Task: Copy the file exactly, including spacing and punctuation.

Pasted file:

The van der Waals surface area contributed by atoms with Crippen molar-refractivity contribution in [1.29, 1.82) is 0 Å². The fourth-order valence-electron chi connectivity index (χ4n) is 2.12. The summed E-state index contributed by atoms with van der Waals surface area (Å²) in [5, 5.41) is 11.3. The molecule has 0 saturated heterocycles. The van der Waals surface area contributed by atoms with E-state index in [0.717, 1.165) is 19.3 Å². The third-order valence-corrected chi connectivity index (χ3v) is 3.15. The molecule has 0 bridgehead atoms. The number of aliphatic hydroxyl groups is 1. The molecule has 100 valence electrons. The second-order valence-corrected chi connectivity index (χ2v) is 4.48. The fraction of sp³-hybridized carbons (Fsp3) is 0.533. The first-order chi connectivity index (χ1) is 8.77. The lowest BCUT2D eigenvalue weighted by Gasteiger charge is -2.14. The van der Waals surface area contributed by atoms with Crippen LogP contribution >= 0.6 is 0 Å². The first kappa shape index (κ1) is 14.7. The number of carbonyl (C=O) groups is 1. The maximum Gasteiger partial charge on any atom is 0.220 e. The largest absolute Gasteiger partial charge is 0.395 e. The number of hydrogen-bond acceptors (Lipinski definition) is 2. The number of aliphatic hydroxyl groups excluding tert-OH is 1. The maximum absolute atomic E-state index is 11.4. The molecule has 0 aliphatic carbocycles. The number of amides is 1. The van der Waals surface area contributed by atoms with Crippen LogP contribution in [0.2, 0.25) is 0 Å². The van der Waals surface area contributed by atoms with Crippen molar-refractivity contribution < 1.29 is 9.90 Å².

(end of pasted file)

The van der Waals surface area contributed by atoms with Crippen molar-refractivity contribution in [1.29, 1.82) is 0 Å². The fourth-order valence-electron chi connectivity index (χ4n) is 2.12. The summed E-state index contributed by atoms with van der Waals surface area (Å²) in [5, 5.41) is 11.3. The molecule has 0 saturated heterocycles. The van der Waals surface area contributed by atoms with E-state index in [0.717, 1.165) is 19.3 Å². The third-order valence-corrected chi connectivity index (χ3v) is 3.15. The molecule has 0 bridgehead atoms. The number of aliphatic hydroxyl groups is 1. The molecule has 100 valence electrons. The second-order valence-corrected chi connectivity index (χ2v) is 4.48. The fraction of sp³-hybridized carbons (Fsp3) is 0.533. The first-order chi connectivity index (χ1) is 8.77. The lowest BCUT2D eigenvalue weighted by Gasteiger charge is -2.14. The van der Waals surface area contributed by atoms with Crippen LogP contribution >= 0.6 is 0 Å². The first kappa shape index (κ1) is 14.7. The number of carbonyl (C=O) groups is 1. The maximum Gasteiger partial charge on any atom is 0.220 e. The largest absolute Gasteiger partial charge is 0.395 e. The number of hydrogen-bond acceptors (Lipinski definition) is 2. The number of aliphatic hydroxyl groups excluding tert-OH is 1. The maximum absolute atomic E-state index is 11.4. The molecule has 0 aliphatic carbocycles. The number of amides is 1. The van der Waals surface area contributed by atoms with Crippen LogP contribution in [0.2, 0.25) is 0 Å². The van der Waals surface area contributed by atoms with Crippen molar-refractivity contribution < 1.29 is 9.90 Å².